WoW Factor: Why are we going back to factional squabbles after the end of Antorus?
Antorus is out now, and if you want to see the cinematic that ends the very long-running story about the Burning Legion and Sargeras, well, that’s easy to do. It’s kind of spoiler-filled, though, so I’m not going to be talking about it here in any detail beyond mentioning that Azeroth does not exactly end things without a major impact. And needless to say, people have already started asking “why is it that World of Warcraft’s next expansion is going back to factional squabbles when this just happened?”
It’s a question with lots of good answers. So I want to dive into exactly those. In fact, you can neatly divide the answers up into three categories: The anthropic principle, real-life parallels, and the change of flavors. And it’s not that one or the other is the “real” answer or the “right” one; it’s that all three of them combine perfectly to make factional squabbles a perfectly reasonable next destination after the cosmic invasion of the last expansion.
When did the Cold War start? Around 1947, with the first real armed conflicts starting up in 1949 or so. That’s a four-year turnaround between “allies” and “enemies.” And that was when we were just dealing with an abhorrent philosophy coupled with unchecked aggression as an enemy, not a cosmic horror bent on destroying the planet.
The reality is that the Alliance and Horde have a lot of reasons to dislike one another. Some of them work better than others, but at the end of the day, there’s no part of the Horde that hasn’t been victimized by some of the Alliance, and vice versa. The Warchief of the Horde literally watched her one chance at continuing her people’s society get demolished by an Alliance general, and said general watched his own nation fall due to that Warchief’s unchecked aggression. Hatred, resentment, and rage simmer beneath the surface for both sides.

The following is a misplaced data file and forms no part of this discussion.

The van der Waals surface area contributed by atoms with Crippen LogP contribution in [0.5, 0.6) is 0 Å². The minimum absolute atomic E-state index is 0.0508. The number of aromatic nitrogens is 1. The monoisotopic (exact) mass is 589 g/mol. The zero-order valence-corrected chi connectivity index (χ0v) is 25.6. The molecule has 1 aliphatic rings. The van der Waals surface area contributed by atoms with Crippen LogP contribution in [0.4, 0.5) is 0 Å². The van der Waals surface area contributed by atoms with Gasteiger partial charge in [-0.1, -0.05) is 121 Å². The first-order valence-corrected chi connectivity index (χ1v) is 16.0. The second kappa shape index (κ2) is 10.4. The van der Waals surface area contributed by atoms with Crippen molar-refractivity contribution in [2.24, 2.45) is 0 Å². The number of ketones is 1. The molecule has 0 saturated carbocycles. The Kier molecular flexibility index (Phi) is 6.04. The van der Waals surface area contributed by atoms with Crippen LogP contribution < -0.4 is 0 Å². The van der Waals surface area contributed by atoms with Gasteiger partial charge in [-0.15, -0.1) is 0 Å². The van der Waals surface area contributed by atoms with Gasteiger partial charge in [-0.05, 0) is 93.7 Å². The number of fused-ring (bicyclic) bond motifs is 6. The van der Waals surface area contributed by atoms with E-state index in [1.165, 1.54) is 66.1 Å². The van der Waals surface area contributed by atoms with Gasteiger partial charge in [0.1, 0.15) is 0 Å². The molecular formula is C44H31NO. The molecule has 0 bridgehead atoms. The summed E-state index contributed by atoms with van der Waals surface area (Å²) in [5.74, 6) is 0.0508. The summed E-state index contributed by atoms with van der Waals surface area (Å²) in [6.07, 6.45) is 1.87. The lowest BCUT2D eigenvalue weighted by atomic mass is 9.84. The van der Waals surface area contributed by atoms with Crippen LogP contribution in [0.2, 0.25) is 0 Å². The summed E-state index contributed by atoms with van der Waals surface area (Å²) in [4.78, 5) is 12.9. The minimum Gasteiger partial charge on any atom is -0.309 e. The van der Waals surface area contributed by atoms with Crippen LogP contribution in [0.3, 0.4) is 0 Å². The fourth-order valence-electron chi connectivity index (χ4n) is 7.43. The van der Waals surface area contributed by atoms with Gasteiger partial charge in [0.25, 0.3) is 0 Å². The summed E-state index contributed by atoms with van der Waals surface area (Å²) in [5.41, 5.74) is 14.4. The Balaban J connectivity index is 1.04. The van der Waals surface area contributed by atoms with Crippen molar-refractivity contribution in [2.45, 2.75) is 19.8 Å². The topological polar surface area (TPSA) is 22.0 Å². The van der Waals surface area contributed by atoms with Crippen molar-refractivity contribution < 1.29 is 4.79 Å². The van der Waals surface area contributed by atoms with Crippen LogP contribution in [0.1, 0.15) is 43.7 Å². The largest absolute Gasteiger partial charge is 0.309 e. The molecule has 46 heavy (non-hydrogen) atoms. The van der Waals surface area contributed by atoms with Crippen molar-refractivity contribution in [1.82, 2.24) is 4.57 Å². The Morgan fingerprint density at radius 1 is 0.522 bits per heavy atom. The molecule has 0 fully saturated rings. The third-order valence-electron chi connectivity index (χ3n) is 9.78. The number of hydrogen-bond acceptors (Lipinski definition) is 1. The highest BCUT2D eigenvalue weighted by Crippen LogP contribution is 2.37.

Yes, both factions have worked together for the greater good frequently. But let’s not forget that the reality is that the Horde hasn’t ever had time to recover from a civil war that the Alliance helped stoke; both of them have been chasing one world-ending crisis after the other ever since. To the Horde, the Alliance has now led to the fall of two separate Warchiefs, assaulted a third, and then brought its finest soldiers to an alien world replete with Alliance forces; to the Alliance, the Horde not only abandoned them on the Broken Shore, they seem to have then allied with all of the political forces on the Broken Isles that both factions tried to liberate.
There’s a definite mark on the world after the end of the conflict on Argus, but that mark also means the conflict is over. What’s left? There’s no more Iron Horde, no more Deathwing, no more Legion or Scourge threat. Years of crisis after crisis, and both factions have reason to feel like the other side just kept making things worse in the midst of other troubles.